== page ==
Wojcik pointed to Breit as possibly the best athlete on the team, albeit one slowed by injuries in his career and limited to eight games a season ago. He should chip in on a senior-laden defense. "As a long-stick middie, he's an exceptional disruptor between the lines," Wojcik said. "He's excellent on ground balls and he's great in transition."
Biggest Question Mark
Chemistry on Defense
While Jahelka and Duvnjak's return to the lineup bodes well for Harvard, the pair has little experience on close defense with Walker Kirby, their last start together coming in a 17-11 thrashing at Duke in March 2014. That game is one of just three that the trio has started together.
Harvard's 12.29 goals per game ranked 10th in Division I in 2015. (Peyton Williams)
What rival coaches say about the Crimson
"They are very talented as always and bring back a number of key contributors. Jahelka and Duvnjak should be part of a great defense. Dwyer will have some weapons at his disposal on the offensive end as well. Addition of Eric Wolf to that staff will be interesting to see if they play more up tempo. They have the athletes to do it."
"On paper, as talented a team as there is in the Ivy League and one of the more talented ones in college lacrosse. Injuries hurt them a lot, especially on the defensive side of the ball. But if this group stays healthy, watch out, especially with some fresh ideas on staff with the hiring of two new assistant coaches — one who obviously has had a myriad of success in the Ivy League already as an assistant and head coach."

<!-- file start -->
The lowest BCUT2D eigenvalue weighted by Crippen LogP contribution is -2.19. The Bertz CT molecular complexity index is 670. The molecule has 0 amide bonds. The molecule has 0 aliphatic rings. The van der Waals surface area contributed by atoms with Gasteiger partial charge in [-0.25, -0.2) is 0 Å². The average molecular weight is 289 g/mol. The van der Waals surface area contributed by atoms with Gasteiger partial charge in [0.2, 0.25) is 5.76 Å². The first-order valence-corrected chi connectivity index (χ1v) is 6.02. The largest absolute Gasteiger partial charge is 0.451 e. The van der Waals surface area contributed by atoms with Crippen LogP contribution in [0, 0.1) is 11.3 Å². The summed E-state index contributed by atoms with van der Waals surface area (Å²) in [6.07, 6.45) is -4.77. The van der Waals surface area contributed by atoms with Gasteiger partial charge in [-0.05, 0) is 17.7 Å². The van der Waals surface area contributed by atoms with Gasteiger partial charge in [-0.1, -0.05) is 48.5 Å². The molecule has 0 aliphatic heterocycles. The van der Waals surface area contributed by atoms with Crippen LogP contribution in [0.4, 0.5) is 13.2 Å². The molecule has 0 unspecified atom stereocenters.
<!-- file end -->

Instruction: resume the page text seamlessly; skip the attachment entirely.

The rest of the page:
"So what do you get when once upon a time you have seven sophomores suspended from school for a year then all return with an extra year of eligibility A massive senior class by Ivy League standards that is very talented and smarting (yes, smart guys smarting) from last year's 2-4 league record. This team can beat anyone (those two league wins last year were over Yale and Cornell). And now with Ben DeLuca on staff running the defense, the intensity of the program just ratcheted up three notches. It is scary to think what happens when you combine a great defensive coach with great defensemen (Jahelka, Duvnjak, Kirby). NCAA team in 2016."
"Two senior classes to draw from. Name me one Harvard player who has improved during his time in Cambridge and/or one who has done anything in the MLL."
Harvard lost just seven of its 266 points from a year ago to graduation, a shockingly low 2.63 percent. Crimson seniors started just 15 games in 2015 and now Harvard returns its top 12 point scorers to lead a deep attack.
23 Holy Cross
27 at UMass
5 Duke *
8 @ Bryant
12 @ Penn St.
22 Boston U.
March 19 vs. Brown
For Harvard, the season-ending tilt at Yale or the early April contest at Cornell could end up being just as vital as Brown's mid-March visit, but they won't be as telling. The game against the Bears will open Ivy League play for both schools and should be a decent barometer of each team's caliber — especially plotting Brown's run-and-gun vs. Yale's slow-and-steady philosophy.
Harvard’s stadium has a new name: Jordan Field. The facility, opened in the fall of 2010, was previously known as Soldiers Field Stadium and will remain a shared facility with the women’s lacrosse program and both soccer teams. The name honors Jerry Jordan, a former Crimson football player.
Harvard perennially falls short of expectations, it seems. But the senior class is loaded and motivated. If Jahelka and Duvnjak hold up, with DeLuca calling the shots on defense, there's plenty of scoring punch to put the Crimson back in the NCAA tournament.